Imagine a kind of magic elixir, a perfume that is undetectable, invisible, and imparts an irresistible attraction to its wearer. A kind of love potion, if you will. Well such a thing exists! But sadly, it only works on meat. But that doesn’t meat you shouldn’t use it, or that you should fall for the hype when somebody else is using it.
I am here to tell you about marrow.
Marrow is on menus everywhere these days; it’s the little black dress of gastronomic fashion. It sounds simultaneously crude and virtuosic, virile but also super-refined. Really, all it is is fat. I understand little of its function in the body, which has something to do with the production of white blood cells – which makes no sense, because why would blood cells come out of a bone? – but anyway, it looks and tastes like fat. The one difference is a certain unmistakeable slickness it leaves; like a creepy uncle, it leaves an unmistakable flavor behind that you just can’t seem to wash off. It’s so fatty that it makes regular fat seem like meat. One jigger buzzed in to a sauce, make it seem fit for the crowned heads of Europe; two can change spa food to something that might have grossed out Elvis.
Which is why they are so useful with steak. Slick even the most unexceptional Food Lion steak with a little marrow pomade, and put it on a big platter all fanned out, and you can charge practically anything you want for it at a steakhouse. This trick works at home, too. Recently, I seared up some just-average steaks on my Weber grill, cooking them hard and fast, as I am wont to do. With a better steak, I would go the Adam Perry Lang “board dressing” route, bathing them in a mashup of beef juice, olive oil, fresh herbs, garlic, and onions. But for meat this weak stronger medicine was needed. I busted some marrow bones out of the freezer where they had been patiently waiting, and cooked them up in a hot oven while I was building up my fire. I added some onions, too, not because I wanted to eat greasy beef onions – although I do – but because a slight sweetness is very much needed in this industrial-strength lubricant. I also threw some five or six cracked, peeled garlic cloves in there too. But that’s just me.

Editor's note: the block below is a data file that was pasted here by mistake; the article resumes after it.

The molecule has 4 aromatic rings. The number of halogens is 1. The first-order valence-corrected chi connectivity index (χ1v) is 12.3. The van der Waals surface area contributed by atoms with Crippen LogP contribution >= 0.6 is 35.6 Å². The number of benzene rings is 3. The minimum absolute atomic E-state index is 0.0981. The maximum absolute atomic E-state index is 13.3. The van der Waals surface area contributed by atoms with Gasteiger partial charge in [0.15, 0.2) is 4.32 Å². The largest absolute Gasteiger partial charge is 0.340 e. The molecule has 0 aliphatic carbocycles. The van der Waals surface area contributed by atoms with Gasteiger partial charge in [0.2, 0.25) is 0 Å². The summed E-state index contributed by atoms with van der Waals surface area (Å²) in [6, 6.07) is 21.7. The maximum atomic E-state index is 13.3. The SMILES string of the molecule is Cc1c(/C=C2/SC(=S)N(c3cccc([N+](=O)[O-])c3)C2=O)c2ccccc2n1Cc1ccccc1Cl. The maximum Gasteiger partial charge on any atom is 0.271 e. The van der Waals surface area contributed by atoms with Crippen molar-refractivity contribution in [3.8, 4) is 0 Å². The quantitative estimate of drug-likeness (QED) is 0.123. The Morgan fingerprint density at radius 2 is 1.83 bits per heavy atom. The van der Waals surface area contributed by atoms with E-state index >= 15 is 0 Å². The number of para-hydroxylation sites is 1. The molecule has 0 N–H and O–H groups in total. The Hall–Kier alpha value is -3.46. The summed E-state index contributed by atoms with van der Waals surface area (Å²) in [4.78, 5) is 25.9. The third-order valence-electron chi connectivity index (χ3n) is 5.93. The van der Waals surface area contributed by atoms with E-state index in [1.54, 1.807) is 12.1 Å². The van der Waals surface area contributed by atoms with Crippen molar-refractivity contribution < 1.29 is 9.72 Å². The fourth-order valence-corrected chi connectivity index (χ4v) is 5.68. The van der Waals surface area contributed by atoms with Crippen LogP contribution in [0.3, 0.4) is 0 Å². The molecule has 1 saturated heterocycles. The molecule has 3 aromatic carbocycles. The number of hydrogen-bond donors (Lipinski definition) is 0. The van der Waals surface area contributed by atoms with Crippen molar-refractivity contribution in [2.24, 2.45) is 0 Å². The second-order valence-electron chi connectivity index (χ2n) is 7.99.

The key to using marrow correctly, and I can’t stress this too much, is: marrow is a liquid. Nobody wants to eat actual marrow at the table; even I, the poster boy for tallow addiction, can’t bear it. Every great use of marrow I’ve ever seen has been behind the scenes, adding authority and body to other things. Marc Forgione created a marrow maitre’d butter for Meatopia whose shock waves reverberated across steakhouse nation; Michael White’s fusilli with octopus and marrow is probably the single most celebrated new pasta dish to come out in my lifetime. Neither of these dishes involves spooning the stuff directly out of a broken bone. To me, that’s just nasty.
Marrow: Get five or six cross-cut shin bones from your butcher. If you just call them “marrow bones” he will know what you mean, even though the term is a medically unsound one. Cut up a large onion, put it in a big roasting pan or cast-iron skillet, and rest the bones on top of that. Put it in a hot oven until most of the marrow melts. That’s it. You now have a culinary superweapon. Use it wisely.